This is the continuation of my Saturday guest blog series. I like to share the stories of public adjusters and try to focus the topic of my blogs to current topics and issues public adjusters are facing in the field.
As I write this, I am preparing for the Florida Association of Public Insurance Adjusters (FAPIA) Summer Conference in Fort Lauderdale. I always look forward to conferences like FAPIA because I get a chance to hear my colleagues and public adjusters speak on topics directly affecting the industry. I get to meet new people and see old friends. I always learn something new and gain new perspective on what is happening in the legislature, in various courts, and in the field.
On Wednesday, the conference will be over and everyone who attended will be back to work—business as usual. Or, maybe not. After spending three days at a conference with “our side of the industry,” I am recharged. I am invigorated to advocate on behalf of the policyholders. The feeling is a little hard to explain, but after spending time surrounded with others who fight on the same side, it is kind of like a pep rally before the big game.
At education conferences, I try to learn more than the materials in the handouts, and take advantage of the opportunity to sit and discuss issues with those of you who are working the claims in the field. Sometimes this will happen during a random elevator ride or in line at breakfast. The discussions vary. Sometimes I hear in-depth testimonials of big wins and disappointing losses. I get more than the summary of the claim; I hear the passionate details of the claims. I have a better perspective into the actions of insurers and the situations of insureds. And after the conference has come to a close, these stories and comments that stick with me. When I am doing legal research or trying to formulate a good strategy for a mediation, I am more motivated to advocate for the policyholders. I work harder, push a little further.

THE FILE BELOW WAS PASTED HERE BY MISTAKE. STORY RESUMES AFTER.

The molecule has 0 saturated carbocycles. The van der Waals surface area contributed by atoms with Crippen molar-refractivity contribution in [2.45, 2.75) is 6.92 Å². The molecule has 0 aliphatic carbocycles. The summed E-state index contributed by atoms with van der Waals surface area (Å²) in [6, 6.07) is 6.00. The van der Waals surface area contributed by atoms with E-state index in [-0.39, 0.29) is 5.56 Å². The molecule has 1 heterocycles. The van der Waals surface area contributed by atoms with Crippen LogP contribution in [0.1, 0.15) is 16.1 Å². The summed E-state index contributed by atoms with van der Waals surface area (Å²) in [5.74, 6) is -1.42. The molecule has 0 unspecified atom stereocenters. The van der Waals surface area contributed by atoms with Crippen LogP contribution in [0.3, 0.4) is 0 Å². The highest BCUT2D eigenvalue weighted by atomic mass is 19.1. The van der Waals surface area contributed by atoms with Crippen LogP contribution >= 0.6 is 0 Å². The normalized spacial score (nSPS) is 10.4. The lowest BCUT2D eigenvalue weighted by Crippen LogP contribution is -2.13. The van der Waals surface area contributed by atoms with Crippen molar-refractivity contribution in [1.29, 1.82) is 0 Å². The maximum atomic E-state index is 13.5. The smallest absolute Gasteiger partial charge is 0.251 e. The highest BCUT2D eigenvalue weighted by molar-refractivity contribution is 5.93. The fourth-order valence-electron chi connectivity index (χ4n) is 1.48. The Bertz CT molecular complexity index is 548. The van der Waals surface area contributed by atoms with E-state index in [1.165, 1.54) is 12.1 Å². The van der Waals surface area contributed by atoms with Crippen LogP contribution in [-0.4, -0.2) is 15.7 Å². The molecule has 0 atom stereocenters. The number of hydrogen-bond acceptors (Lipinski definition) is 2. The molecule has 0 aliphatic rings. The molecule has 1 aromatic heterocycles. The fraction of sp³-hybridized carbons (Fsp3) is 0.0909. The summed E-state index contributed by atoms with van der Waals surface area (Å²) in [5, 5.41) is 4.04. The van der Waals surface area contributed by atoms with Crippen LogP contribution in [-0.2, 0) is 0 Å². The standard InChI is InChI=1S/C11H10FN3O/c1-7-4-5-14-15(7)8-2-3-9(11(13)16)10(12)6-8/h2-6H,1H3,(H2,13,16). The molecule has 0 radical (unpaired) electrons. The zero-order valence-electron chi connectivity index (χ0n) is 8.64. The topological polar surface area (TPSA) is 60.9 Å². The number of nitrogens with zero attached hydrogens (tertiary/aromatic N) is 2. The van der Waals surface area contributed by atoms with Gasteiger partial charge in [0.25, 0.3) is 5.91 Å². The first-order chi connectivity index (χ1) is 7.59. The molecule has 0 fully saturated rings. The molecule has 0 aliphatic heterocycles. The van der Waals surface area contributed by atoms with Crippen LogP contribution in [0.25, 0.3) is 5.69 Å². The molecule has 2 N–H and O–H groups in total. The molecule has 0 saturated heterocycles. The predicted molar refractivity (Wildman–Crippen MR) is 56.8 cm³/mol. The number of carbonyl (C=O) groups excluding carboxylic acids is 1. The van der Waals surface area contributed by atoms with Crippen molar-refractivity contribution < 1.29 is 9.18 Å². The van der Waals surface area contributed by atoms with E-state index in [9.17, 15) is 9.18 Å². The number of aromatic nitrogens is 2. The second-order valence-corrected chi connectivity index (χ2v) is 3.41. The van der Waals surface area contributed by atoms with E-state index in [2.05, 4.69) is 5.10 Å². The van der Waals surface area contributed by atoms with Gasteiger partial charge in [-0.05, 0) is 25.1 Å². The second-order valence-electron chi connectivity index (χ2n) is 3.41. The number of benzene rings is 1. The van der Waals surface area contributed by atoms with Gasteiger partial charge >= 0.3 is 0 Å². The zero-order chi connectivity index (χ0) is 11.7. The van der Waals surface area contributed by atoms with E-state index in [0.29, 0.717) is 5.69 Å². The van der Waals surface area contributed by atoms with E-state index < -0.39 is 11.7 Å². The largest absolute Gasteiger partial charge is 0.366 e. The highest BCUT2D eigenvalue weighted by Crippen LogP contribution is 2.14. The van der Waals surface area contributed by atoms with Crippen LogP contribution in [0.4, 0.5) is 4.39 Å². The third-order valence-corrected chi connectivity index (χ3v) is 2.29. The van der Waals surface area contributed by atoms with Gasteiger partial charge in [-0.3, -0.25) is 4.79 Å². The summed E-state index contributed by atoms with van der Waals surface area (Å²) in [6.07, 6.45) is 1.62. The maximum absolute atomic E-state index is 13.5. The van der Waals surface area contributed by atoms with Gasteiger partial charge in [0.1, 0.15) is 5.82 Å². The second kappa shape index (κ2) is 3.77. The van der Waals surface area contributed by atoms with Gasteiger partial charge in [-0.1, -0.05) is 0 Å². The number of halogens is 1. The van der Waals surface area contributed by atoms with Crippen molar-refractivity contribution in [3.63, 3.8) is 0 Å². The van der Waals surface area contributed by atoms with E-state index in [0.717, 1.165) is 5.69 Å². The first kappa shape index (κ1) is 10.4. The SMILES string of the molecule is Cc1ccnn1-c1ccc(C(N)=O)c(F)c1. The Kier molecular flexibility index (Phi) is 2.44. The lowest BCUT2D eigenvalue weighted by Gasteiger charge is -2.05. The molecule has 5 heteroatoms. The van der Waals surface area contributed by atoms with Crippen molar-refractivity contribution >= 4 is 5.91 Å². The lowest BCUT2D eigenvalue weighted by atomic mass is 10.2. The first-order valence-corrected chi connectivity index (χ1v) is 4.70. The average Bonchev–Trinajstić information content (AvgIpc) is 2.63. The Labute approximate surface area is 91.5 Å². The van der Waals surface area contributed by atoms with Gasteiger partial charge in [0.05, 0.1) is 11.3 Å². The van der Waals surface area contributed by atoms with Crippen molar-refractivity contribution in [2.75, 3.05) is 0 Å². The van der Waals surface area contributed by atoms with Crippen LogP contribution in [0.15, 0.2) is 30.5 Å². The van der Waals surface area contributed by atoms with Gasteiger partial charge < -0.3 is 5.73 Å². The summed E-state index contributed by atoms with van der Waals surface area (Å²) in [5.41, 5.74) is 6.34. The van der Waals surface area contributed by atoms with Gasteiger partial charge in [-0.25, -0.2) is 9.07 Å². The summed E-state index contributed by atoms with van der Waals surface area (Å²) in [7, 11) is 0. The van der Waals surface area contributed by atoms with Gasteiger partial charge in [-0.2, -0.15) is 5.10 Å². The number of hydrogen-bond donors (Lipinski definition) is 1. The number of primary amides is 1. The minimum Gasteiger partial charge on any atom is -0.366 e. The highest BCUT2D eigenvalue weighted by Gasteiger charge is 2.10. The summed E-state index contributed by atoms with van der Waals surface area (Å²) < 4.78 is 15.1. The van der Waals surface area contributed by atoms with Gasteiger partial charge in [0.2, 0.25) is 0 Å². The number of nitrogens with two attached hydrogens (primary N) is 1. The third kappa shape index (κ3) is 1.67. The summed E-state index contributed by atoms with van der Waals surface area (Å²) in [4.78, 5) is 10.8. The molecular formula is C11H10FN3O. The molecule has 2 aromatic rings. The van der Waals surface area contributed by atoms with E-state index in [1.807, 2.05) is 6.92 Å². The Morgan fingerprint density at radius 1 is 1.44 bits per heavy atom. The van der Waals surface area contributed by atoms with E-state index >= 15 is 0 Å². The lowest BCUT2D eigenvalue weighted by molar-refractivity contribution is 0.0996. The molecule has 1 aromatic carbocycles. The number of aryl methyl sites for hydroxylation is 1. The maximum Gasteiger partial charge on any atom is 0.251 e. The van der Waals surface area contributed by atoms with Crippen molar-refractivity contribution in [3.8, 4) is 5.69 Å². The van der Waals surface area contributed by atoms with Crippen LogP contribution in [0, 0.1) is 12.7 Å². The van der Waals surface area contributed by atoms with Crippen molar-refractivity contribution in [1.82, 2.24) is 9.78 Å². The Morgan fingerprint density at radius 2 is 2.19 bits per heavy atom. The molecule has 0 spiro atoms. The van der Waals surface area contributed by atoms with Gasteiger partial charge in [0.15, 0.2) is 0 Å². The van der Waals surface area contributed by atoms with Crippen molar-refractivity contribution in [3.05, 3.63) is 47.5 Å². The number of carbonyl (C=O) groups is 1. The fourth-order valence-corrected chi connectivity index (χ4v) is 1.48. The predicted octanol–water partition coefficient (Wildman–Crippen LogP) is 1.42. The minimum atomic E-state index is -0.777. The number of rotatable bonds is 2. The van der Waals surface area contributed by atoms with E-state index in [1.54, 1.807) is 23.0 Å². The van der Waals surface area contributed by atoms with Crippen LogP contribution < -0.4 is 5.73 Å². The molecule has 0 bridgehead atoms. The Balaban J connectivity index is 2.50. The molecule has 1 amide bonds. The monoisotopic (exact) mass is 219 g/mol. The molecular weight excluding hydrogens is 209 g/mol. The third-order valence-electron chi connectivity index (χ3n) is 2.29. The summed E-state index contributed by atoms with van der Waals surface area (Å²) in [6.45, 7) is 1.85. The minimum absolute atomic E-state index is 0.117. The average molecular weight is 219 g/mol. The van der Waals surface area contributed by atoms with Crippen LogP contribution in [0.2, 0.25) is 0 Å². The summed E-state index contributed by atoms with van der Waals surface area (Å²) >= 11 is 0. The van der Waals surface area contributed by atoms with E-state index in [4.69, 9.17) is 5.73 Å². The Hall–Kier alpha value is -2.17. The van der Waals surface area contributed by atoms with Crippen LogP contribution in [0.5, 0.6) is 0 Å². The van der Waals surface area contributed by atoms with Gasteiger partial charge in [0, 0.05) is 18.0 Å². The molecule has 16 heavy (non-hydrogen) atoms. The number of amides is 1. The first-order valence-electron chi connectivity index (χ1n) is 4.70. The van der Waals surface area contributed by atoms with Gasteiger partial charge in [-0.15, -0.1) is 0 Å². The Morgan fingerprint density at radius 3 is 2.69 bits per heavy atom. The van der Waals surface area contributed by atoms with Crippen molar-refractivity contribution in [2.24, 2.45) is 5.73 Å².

Like most conferences in any industry, for the public adjusters who attend conferences, the competition is all around. In this economic climate, I can see how the room could be filled with hostility. However, in my experience, most public adjusters at educational conferences are friendly and treat each other with professionalism. I think this approach of working together as a more unified front or group makes sense and is very beneficial to each of you as an individual and for your business.
I think everyone should join voluntary associations and take advantage of continuing education events, no matter your occupation. So I encourage you to reach out to those who may be the competition. Join associations, make associations and learn from each other. We all have something to share and many things to learn. It is important to take these steps and keep an open mind.
As I explained in the beginning of this series in my post, Public Adjusting Case Stories, I think sharing information will help all of us. I think it is important to share resources, especially from others who are in the same line of work. The information is very valuable but not always easily accessible.